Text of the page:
spanning-tree vlan spanning-tree vlan
1,3,5,7,9 priority 8192 1,3,5,7,9 priority 16384. Configuring bridge priority for odd
VLANs. Switch 1 becomes root
bridge for odd VLANs because of the
lower priority configured.

Configuring bridge priority for even


VLANs. Switch 2 becomes root
spanning-tree vlan 2,4,6,8 spanning-tree vlan 2,4,6,8
bridge for even VLANs because of
priority 16384 priority 8192 the lower priority configured.

Command list for PVST

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5 Overview of MSTP
One disadvantage of PVST+ is the instances of spanning tree are equal to the number of vlans. Since every
instance of spanning tree is CPU intensive, PVST+ requires a lot of resources to run on a network with a large
number of vlans.

In the case of Multiple Spanning Tree Protocol (MSTP), there are multiple instances of spanning tree but not
every vlan has to be in a different instance of spanning tree. In a typical example, if a physical topology has two
variations, only two instances of spanning tree are needed. Half of the vlans can be grouped in the first instance
of spanning tree and the other half in the second instance. This way, the switch only needs enough resources to
run two instances of spanning tree. Furthermore, MSTP is an IEEE standard so different vendors products can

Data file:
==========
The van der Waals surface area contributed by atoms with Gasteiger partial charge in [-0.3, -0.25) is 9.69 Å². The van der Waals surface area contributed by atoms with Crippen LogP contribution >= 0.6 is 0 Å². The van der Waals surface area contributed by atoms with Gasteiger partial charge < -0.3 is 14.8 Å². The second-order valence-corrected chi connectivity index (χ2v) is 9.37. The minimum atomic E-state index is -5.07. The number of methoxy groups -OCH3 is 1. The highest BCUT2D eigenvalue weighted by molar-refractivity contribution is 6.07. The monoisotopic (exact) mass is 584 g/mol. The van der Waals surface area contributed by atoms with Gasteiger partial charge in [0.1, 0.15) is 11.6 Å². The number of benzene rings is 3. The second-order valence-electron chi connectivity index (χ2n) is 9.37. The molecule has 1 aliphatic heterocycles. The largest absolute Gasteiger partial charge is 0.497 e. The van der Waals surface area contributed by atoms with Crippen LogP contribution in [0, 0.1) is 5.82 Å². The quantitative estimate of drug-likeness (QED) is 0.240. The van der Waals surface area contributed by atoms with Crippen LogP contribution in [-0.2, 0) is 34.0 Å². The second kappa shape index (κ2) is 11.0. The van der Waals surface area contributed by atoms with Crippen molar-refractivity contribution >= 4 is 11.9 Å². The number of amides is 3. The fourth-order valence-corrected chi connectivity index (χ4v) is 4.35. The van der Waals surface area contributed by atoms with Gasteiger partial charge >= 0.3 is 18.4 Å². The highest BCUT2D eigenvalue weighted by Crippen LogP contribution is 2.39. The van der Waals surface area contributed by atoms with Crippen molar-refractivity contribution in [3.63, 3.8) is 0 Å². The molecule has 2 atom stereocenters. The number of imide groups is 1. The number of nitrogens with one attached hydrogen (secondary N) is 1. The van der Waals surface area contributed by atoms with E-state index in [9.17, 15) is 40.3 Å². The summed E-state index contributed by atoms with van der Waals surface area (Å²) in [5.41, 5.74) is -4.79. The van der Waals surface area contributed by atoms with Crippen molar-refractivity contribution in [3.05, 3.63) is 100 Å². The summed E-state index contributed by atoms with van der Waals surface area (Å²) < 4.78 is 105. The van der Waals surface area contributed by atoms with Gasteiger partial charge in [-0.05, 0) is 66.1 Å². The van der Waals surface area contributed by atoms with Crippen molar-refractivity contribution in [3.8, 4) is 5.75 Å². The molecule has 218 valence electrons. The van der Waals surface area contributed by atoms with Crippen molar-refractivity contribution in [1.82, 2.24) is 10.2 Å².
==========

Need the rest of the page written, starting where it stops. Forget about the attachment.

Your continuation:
interoperate. In case of PVST+, it is Cisco proprietary.

5.1 MSTP Best Practice


Typical best practice for MSTP is to use two instances of spanning tree, one for the odd vlans and the other for
the even vlans.

5.2 MSTP Example


The sample configuration shown in Figure 5 is for Powerconnect switches.

Every single switch in the network has to be configured for the following parameters:

1. Region name
2. Rev #
3. VLAN to instance mapping.

MSTP Topology

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The commands necessary to configure MSTP are shown in Table 2.

Switch 1 (Root Yellow) Switch 2 (Root Red) All non-root switches Description of commands

spanning-tree mode spanning-tree mode spanning-tree mode Configuring spanning tree


mst mst mst mode to MSTP on the
switch.

spanning-tree mst spanning-tree mst spanning-tree mst MSTP configuration mode